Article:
|Prologue||Chapter 1||Chapter 2||chapter 3|
|chapter 4||chapter 5||Chapter 6||Chapter 7|
|Chapter 8||Chapter 9||Chapter 10||Chapter 11|
|Chapter 12||Chapter 13||Chapter 14||Take me home!|
Saturday dawned cloudy and cool. The crisp morning air felt like the brisk breezes that I associated with the first day of school. I realized that the long summer would soon be over. I couldn't go for my jog because the superintendent wanted to show the apartment to prospective tenants later in the day, and he wanted me to label all the things that belonged to me and all the things included in the lease. He said if I didn't, someone would be disappointed when the stereo and microwave oven were gone. I taped little tags that said "mine" on all my stuff and tags that said "Yours” on all the ugly things. I folded the sofa bed and tidied up so the apartment looked good. I knew I would miss the tiny apartment. It was my first home away from Mom and Dad, my first time on my own, the place I brought my first boyfriend. No, that sounded adolescent, it was where I brought my first lover.
I dropped off the spare keys with the superintendent. I started to walk to the ballpark for the second last time. Sadness gripped my heart as I entered the parking lot. I would miss good old Herman Hartman Park in the winter; it was more of a home than my apartment. I loved the place. The locker room, the dugout, the bullpen mound that was too close to third base, the sweet smell of the tobacco George was always gobbing; all had become special to me. It was where I realized my fondest dream. For the first time in my life I felt like I truly belonged and I wasn't a misfit. Paul was right; the first time was special, but not in the way he meant, in a way that I couldn't have imagined before.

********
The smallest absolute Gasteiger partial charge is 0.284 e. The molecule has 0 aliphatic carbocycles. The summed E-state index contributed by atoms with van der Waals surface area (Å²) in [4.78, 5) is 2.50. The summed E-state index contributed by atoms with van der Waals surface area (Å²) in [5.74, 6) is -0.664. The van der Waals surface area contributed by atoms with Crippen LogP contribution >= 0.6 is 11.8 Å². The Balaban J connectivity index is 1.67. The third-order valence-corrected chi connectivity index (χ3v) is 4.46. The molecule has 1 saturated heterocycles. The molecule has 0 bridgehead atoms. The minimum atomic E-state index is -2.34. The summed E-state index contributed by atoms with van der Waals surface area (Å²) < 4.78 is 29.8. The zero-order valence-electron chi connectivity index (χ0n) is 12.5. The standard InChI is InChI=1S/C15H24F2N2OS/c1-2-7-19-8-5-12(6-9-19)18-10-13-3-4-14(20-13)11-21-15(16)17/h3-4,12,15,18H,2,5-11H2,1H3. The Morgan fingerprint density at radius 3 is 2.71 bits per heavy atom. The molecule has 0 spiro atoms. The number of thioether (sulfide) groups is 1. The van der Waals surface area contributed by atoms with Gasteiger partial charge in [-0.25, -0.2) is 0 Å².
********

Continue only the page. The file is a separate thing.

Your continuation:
As I entered the clubhouse I tried to put my rampant nostalgia on hold and get into a killer pitcher frame of mind. We were playing the Tabby Cats, so I knew who I was facing and how to pitch to them.
George, Robbie and I went through our game plan quickly, we seemed to be distracted. If I was feeling slightly nostalgic and Robbie confessed he felt extremely nostalgic, poor George was simply wallowing in it. He was telling tales of his minor league days, almost forty years ago, while I warmed up in the bullpen.
"I started coaching when I was thirty‑eight, twenty years ago. We didn't have computers and stuff like that. We didn't have people who kept track of left‑handed catcher’s batting averages against right‑handed pitchers on days with the letter "N" in them. We went by our guts, by our instincts."
"Was it better back then?" asked Robbie.